• Imaging tests: Imaging tests, such as ultrasound and computerized tomography (CT), may help your doctor see your kidneys and look for anything abnormal.
  • Kidney biopsy: In some situations, your healthcare provider will do a procedure where a tiny piece of your kidney is removed with a special needle, and looked at under a microscope. Your doctor inserts a needle through your skin and into your kidney to remove the sample.

Acute kidney injury treatment

Treatment for acute kidney injury (acute kidney failure) typically requires a hospital stay. Most people with acute kidney failure are already hospitalized. How long you’ll stay in the hospital depends on the reason for your acute renal failure and how quickly your kidneys recover.

In some cases, you may be able to recover at home.

Treating the underlying cause of your kidney injury

Treatment for acute kidney injury (acute kidney failure) involves identifying the illness or injury that originally damaged your kidneys. Your treatment options depend on what’s causing your kidney failure.

Treating complications until your kidneys recover

Your doctor will also work to prevent complications and allow your kidneys time to heal. Treatments that help prevent complications include:

  • Treatments to balance the amount of fluids in your blood. If your acute kidney failure is caused by a lack of fluids in your blood, your doctor may recommend intravenous (IV) fluids. In other cases, acute kidney failure may cause you to have too much fluid, leading to swelling in your arms and legs. In these cases, your doctor may recommend medications (diuretics) to cause your body to expel extra fluids.
  • Medications to control blood potassium. If your kidneys aren’t properly filtering potassium from your blood, your doctor may prescribe calcium, glucose or sodium polystyrene sulfonate (Kionex) to prevent the accumulation of high levels of potassium in your blood. Too much potassium in the blood can cause dangerous irregular heartbeats (arrhythmias) and muscle weakness.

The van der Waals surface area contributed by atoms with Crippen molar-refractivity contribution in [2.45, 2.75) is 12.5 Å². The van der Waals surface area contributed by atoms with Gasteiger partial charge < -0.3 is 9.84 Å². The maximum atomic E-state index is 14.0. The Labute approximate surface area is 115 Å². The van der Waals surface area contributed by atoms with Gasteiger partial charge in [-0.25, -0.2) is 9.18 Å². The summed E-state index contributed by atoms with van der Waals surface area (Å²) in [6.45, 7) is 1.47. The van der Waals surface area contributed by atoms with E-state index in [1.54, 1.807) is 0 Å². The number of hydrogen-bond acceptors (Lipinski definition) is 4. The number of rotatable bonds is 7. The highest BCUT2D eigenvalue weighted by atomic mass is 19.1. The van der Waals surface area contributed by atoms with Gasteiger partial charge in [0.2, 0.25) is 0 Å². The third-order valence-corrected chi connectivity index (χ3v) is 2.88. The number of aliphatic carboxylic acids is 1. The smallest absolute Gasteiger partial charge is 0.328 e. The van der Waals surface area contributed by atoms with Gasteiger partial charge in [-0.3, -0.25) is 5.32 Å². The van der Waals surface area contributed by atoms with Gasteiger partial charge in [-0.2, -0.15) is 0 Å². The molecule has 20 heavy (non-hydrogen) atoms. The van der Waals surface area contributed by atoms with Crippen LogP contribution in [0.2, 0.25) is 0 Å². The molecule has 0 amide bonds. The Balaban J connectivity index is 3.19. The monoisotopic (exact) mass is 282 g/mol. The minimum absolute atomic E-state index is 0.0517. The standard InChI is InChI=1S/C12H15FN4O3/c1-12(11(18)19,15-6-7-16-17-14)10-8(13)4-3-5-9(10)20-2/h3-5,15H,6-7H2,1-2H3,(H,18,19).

• Medications to restore blood calcium levels. If the levels of calcium in your blood drop too low, your doctor may recommend an infusion of calcium.
  • Dialysis to remove toxins from your blood. If toxins build up in your blood, you may need temporary hemodialysis — often referred to simply as dialysis — to help remove toxins and excess fluids from your body while your kidneys heal. Dialysis may also help remove excess potassium from your body. During dialysis, a machine pumps blood out of your body through an artificial kidney (dialyzer) that filters out waste. The blood is then returned to your body.

Acute kidney injury diet

During your recovery from acute kidney injury (acute kidney failure), your doctor may recommend a special diet to help support your kidneys and limit the work they must do. Your doctor may refer you to a dietitian who can analyze your current diet and suggest ways to make your diet easier on your kidneys.

Depending on your situation, your dietitian may recommend that you:

  • Choose lower potassium foods. Your dietitian may recommend that you choose lower potassium foods. High-potassium foods include bananas, oranges, potatoes, spinach and tomatoes. Examples of low-potassium foods include apples, cauliflower, peppers, grapes and strawberries.